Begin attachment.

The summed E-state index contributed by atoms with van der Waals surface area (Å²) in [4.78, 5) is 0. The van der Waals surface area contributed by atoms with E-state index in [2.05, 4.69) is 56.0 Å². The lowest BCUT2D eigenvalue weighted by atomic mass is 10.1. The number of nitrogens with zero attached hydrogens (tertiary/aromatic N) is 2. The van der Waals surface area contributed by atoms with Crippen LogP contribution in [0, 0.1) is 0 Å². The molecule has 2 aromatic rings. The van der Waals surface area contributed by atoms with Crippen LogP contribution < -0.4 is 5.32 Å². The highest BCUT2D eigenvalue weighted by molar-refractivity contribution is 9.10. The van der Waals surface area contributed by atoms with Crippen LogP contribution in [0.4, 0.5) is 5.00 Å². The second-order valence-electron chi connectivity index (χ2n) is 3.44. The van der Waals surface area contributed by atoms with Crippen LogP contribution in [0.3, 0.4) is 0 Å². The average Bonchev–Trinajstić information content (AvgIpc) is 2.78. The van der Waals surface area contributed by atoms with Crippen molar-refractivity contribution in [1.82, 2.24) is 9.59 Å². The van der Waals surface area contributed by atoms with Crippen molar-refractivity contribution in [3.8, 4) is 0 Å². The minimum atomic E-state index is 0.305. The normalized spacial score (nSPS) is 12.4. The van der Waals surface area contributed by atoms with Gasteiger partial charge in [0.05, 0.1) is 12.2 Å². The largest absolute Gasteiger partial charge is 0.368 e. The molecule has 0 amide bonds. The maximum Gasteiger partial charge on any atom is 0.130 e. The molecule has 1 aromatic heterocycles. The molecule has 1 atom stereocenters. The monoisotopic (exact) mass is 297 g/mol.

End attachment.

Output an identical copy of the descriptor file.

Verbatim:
The summed E-state index contributed by atoms with van der Waals surface area (Å²) in [4.78, 5) is 0. The van der Waals surface area contributed by atoms with E-state index in [2.05, 4.69) is 56.0 Å². The lowest BCUT2D eigenvalue weighted by atomic mass is 10.1. The number of nitrogens with zero attached hydrogens (tertiary/aromatic N) is 2. The van der Waals surface area contributed by atoms with Crippen LogP contribution in [0, 0.1) is 0 Å². The molecule has 2 aromatic rings. The van der Waals surface area contributed by atoms with Crippen LogP contribution < -0.4 is 5.32 Å². The highest BCUT2D eigenvalue weighted by molar-refractivity contribution is 9.10. The van der Waals surface area contributed by atoms with Crippen LogP contribution in [0.4, 0.5) is 5.00 Å². The second-order valence-electron chi connectivity index (χ2n) is 3.44. The van der Waals surface area contributed by atoms with Crippen LogP contribution in [0.3, 0.4) is 0 Å². The average Bonchev–Trinajstić information content (AvgIpc) is 2.78. The van der Waals surface area contributed by atoms with Crippen molar-refractivity contribution in [1.82, 2.24) is 9.59 Å². The van der Waals surface area contributed by atoms with Crippen molar-refractivity contribution in [3.8, 4) is 0 Å². The minimum atomic E-state index is 0.305. The normalized spacial score (nSPS) is 12.4. The van der Waals surface area contributed by atoms with Gasteiger partial charge in [0.05, 0.1) is 12.2 Å². The largest absolute Gasteiger partial charge is 0.368 e. The molecule has 0 amide bonds. The maximum Gasteiger partial charge on any atom is 0.130 e. The molecule has 1 aromatic heterocycles. The molecule has 1 atom stereocenters. The monoisotopic (exact) mass is 297 g/mol.